An early morning phone call from Bangladesh could possibly change the lives of students at Rock Bridge High School. At least that’s what World Studies and Contemporary Issues teacher Matt Cone is hoping.
At eight o’clock Friday morning, Cone made an international phone call to Muhammad Yunus in Bangladesh. During the call, students asked questions about his work through Grameen Bank and his concept of microcredit. He founded the bank to offer small amounts of credit to people in Bangladesh who are otherwise incapable of receiving loans from other banks. His efforts in economic improvement for less-privileged people earned him the 2006 Nobel Peace Prize Award.
One response to a student’s question gave listeners an insight into how Yunus feels about founding Grameen Bank and microcredit.
“You know, I didn’t know whether it would work myself,” Yunus said. “But I had faith and I asked myself, ‘Why not?’”
Yunus said he believes that the problem of poverty can be overcome with the smallest steps. He said that although you can’t pull every single person out of poverty, you can start with one person or one family and then help a second person or family. Small steps like these ultimately led Yunus to help almost 7.2 million Bangladeshi families rise up from poverty.
One student asked Yunus was what life was like after receiving the Nobel Peace Prize.
“It is a fantastic thing,” Yunus said. “For many years, I screamed but no one would listen. Now, all I have to do is whisper and everyone listens. It’s a big opportunity for me to talk to people about this issue.”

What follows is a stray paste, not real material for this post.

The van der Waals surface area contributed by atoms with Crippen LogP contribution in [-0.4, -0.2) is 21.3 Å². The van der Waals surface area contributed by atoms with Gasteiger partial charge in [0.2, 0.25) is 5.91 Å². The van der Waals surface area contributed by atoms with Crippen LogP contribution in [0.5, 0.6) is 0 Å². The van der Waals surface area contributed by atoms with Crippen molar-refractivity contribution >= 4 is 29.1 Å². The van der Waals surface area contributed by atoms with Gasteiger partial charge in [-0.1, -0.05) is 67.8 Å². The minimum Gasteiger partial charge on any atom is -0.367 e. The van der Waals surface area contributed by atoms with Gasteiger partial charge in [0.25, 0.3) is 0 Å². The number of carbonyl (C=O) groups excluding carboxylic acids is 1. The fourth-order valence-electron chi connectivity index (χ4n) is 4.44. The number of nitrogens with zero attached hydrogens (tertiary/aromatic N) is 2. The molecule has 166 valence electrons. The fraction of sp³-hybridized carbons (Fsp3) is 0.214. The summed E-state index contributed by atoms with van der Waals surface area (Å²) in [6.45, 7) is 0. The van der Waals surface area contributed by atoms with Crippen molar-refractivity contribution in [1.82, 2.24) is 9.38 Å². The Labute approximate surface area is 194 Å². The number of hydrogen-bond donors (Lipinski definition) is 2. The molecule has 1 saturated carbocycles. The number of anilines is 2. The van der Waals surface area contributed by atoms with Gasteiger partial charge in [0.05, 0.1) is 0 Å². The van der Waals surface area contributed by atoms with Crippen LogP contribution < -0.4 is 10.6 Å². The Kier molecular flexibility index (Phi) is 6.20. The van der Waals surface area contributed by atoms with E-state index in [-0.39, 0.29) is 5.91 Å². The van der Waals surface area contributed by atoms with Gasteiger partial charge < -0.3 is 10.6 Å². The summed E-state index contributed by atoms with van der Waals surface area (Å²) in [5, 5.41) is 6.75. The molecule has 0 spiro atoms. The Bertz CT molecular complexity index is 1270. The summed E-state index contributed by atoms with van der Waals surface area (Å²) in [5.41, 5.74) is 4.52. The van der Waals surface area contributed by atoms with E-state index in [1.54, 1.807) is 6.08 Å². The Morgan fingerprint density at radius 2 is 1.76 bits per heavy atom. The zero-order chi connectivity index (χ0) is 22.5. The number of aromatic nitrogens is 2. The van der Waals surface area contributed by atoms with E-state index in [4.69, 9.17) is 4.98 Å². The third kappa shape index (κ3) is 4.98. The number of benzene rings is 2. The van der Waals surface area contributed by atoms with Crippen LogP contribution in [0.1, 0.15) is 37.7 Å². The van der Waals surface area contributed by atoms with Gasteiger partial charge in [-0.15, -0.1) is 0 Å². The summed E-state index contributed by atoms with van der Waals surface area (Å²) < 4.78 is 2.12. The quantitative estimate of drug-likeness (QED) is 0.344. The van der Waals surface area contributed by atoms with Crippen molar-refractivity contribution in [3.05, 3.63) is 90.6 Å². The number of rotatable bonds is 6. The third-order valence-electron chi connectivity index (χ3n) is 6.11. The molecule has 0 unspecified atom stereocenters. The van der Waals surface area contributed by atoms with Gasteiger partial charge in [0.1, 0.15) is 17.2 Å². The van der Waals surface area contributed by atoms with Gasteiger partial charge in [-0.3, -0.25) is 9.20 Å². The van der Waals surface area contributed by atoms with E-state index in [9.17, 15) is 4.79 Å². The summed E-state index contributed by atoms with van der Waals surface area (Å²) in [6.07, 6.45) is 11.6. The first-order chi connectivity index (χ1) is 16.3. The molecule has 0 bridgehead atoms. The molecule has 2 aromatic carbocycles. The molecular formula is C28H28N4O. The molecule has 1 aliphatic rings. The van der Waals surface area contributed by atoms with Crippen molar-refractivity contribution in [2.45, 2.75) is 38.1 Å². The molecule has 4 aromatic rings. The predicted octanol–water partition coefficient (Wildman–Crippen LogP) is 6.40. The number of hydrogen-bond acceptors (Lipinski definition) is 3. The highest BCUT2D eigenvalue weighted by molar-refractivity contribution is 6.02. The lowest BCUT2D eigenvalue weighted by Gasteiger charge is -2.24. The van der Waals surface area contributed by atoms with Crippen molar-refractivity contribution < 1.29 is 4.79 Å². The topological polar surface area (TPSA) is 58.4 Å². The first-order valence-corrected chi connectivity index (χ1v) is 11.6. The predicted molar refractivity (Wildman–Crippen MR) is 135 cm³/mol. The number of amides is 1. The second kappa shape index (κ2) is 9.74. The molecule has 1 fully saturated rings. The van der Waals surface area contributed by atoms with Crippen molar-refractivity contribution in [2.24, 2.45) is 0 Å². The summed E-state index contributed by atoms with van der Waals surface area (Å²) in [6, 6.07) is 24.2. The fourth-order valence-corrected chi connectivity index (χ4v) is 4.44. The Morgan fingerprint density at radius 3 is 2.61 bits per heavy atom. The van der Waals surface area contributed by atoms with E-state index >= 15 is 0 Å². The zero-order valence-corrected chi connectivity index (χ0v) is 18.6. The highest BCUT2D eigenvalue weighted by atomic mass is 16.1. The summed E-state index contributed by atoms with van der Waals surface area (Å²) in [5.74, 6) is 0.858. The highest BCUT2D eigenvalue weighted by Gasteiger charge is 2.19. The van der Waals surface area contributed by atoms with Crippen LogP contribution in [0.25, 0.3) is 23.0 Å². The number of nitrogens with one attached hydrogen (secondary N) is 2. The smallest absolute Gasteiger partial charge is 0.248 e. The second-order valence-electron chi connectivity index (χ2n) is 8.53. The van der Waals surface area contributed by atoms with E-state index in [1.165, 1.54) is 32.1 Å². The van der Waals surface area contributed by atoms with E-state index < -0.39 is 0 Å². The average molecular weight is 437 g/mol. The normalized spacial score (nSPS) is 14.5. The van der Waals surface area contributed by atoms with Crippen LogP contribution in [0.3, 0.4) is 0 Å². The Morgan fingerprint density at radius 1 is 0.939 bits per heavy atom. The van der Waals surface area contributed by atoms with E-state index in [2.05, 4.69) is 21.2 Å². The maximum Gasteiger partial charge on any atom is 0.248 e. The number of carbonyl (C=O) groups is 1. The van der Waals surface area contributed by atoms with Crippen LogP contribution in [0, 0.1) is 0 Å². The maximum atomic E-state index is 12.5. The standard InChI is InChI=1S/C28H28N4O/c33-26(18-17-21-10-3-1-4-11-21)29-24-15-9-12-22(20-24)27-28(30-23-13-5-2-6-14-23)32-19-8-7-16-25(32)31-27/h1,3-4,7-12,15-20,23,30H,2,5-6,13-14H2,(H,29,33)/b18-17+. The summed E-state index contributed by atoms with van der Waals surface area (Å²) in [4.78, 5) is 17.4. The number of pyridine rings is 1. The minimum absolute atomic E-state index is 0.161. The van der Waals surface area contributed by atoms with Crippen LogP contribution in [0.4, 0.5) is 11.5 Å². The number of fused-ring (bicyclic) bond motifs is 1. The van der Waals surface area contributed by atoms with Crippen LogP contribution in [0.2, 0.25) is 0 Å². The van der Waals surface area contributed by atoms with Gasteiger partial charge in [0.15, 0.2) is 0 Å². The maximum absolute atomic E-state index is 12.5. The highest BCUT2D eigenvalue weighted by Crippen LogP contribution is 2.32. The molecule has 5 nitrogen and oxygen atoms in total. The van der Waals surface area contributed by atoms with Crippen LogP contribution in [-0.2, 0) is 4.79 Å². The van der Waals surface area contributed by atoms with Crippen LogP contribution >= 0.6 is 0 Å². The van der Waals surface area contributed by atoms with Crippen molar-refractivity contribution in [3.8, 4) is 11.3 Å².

One student in particular was especially touched by the opportunity to speak to Yunus.
“My parents are Bangladeshi and we know that you never hear anything good from Bangladesh,” said sophomore Mahir Khan. “It’s true what Professor Yunus said about Bangladesh being the most corrupt nation time and time again, and I see Professor Yunus as a model of progress.”
Khan was moved to take action after studying figures such as Yunus who changed the world around them.
“I’m probably going into medicine, and I like the idea of activism,” Khan said. “If I could become like him, that would be awesome. I may not be able to change the world, but it’s almost mandatory to try to change one person since we have (all this privilege).”
Khan hopes to partake in Doctors Without Borders, an organization where trained doctors go into Third World countries to tend to the medical needs of the poor.
This wasn’t the first time that students spoke with someone through a conference call. In previous years, notables such as Colin Powell and Paul Farmer, a doctor and fighter against poverty, have also had phone interviews with Rock Bridge students.
“Basically, the class gives students a chance to look at complex issues that don’t always yield direct answers,” Cone said. “We all want the situation with Darfur to improve but how do we do that? It’s a tough nut to crack.”
Other Rock Bridge teachers brought their classes to the conference call. This, in addition to visiting alumni, meant almost 145 people were packed into one classroom.
Heather Hadley, another social studies teacher, observed the changes in students’ attitude after phone conferences such as this one.
“I see that students, after attending these events, are changing career goals, going to other countries, going on mission trips,” Hadley said. “These students are realizing, I can be an engineer here in the U.S., but I want to go to a poverty-stricken country. It doesn’t take someone extraordinary to make a difference.”
In response to a question about how Yunus came up with the idea of the Grameen Bank, he said: “Anybody could have done it.”